New laws needed to change MLA salaries and allowances, says Brokenshire
Up to £14m paid to MLAs in salaries, expenses and pension contributions cannot be stopped without new legislation being passed by Westminster - despite the Assembly having been collapsed for nine months.
Secretary of State James Brokenshire revealed that primary legislation is required to change salaries and allowances for members of the Assembly in response to a Parliamentary Question asked by Independent North Down MP Lady Sylvia Hermon.
In April Mr Brokenshire told the House of Commons that he would keep "all options under consideration" in his efforts to see a new Executive formed - but agreed that withholding politicians' pay "might crystallise minds".
However, responding to Lady Hermon's question, Mr Brokenshire said his "overriding priority" was to see devolution restored to Northern Ireland.
He also said that primary legislation was needed to change salaries and allowances of MLAs.
"Salaries and allowances for members of the Northern Ireland Assembly are the responsibility of the Assembly and, under the Assembly Members (Independent Financial Review and Standards) Act (NI) 2011, are determined by the Independent Financial Review Panel," he said.
"Any change to this arrangement at Westminster would require primary legislation.
"The government's overriding priority remains supporting the restoration of devolved government, as Northern Ireland's future is best served by local decision-making based on partnership and agreement."
Lady Hermon said she was unhappy with the response.
She said: "I found the Secretary of State's reply intensely irritating. What I wanted was a straight answer rather than being given platitudes. He should be sending a strong signal to the DUP and Sinn Fein that cutting the salaries of MLAs and their staff allowances is being actively considered by the government."
The basic salary for the 90 MLAs elected in March is £49,500 following a £500 pay rise in April, creating a pay bill of £4,455,000.
However Alan McQuillan, who sat on the Independent Financial Review Panel (IFRP), told the Belfast Telegraph he believes the total bill tops £14m a year when expenses and pension contributions are taken into account.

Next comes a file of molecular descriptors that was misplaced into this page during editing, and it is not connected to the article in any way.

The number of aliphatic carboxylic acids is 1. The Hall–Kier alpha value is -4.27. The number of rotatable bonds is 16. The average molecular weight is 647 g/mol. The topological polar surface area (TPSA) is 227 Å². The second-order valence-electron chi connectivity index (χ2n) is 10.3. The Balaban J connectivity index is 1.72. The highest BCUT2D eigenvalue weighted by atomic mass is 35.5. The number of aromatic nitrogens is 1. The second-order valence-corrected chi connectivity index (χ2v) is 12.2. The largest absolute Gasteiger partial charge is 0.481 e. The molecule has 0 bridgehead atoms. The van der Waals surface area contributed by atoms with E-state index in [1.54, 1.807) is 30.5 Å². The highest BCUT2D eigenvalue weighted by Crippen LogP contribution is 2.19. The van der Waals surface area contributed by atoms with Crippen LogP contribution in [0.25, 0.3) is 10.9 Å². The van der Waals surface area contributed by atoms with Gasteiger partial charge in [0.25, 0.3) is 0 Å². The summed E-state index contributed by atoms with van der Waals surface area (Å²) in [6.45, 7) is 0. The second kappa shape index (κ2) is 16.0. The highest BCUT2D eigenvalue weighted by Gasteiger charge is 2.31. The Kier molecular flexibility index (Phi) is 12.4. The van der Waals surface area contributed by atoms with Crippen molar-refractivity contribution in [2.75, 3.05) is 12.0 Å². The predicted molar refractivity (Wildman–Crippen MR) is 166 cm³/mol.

MLAs can also claim up to £8,500 to rent a constituency office and up to £50,000 to employ staff, as well as travel expenses up to £850 a year for a Belfast constituency to £7,450 for Fermanagh and South Tyrone.
MLAs have not sat at Stormont since the institutions collapsed in January following the resignation of the former deputy First Minister, the late Martin McGuinness.
Talks have stumbled on for much of this year, most recently restarting this week, with little to show for them.
"It's not just that the MLAs are not sitting, you have all those staff at Stormont sitting idle," Mr McQuillan said.
"The budget for running Stormont is £45m a year, and it is delivering zilch."
The former PSNI Assistant Chief Constable said there are no members of the IFRP currently in place because the DUP and Sinn Fein could not agree how to replace them.
"The panel was set up under legislation. When the panel came to the end of its life, we all ended our contracts and the Assembly was supposed to replace us," he said.
"What then happened was Sinn Fein and the DUP could not agree on how to do it. So there are no panel members in place. If panel members were in place it would be possible for members to take action to deal with this.
"Until they either pass new legislation or get new panel members in place, nothing can be done about it."
But Mr McQuillan also argued that he feels the Secretary of State was being "a little bit disingenuous" in his response to Lady Hermon's question, and argued that Westminster could stop MLA salaries within a couple of weeks if needed.
"The power to make these payments comes from two sections of the Northern Ireland Act (1998) which are controlled by Westminster, not the devolved administration," he said.
"And if the Secretary of State was minded to temporarily repeal those sections of the Northern Ireland Act, the authority to make those payments to MLAs would cease to exist.
"If the Secretary of State chose to do that, it could be done in a couple of weeks.
"In my view it could be done very quickly if the Secretary of State was minded to take that step. He clearly isn't."
Mr McQuillan added his view was that the MLA salaries should be cut, summing it up as "no play, no pay".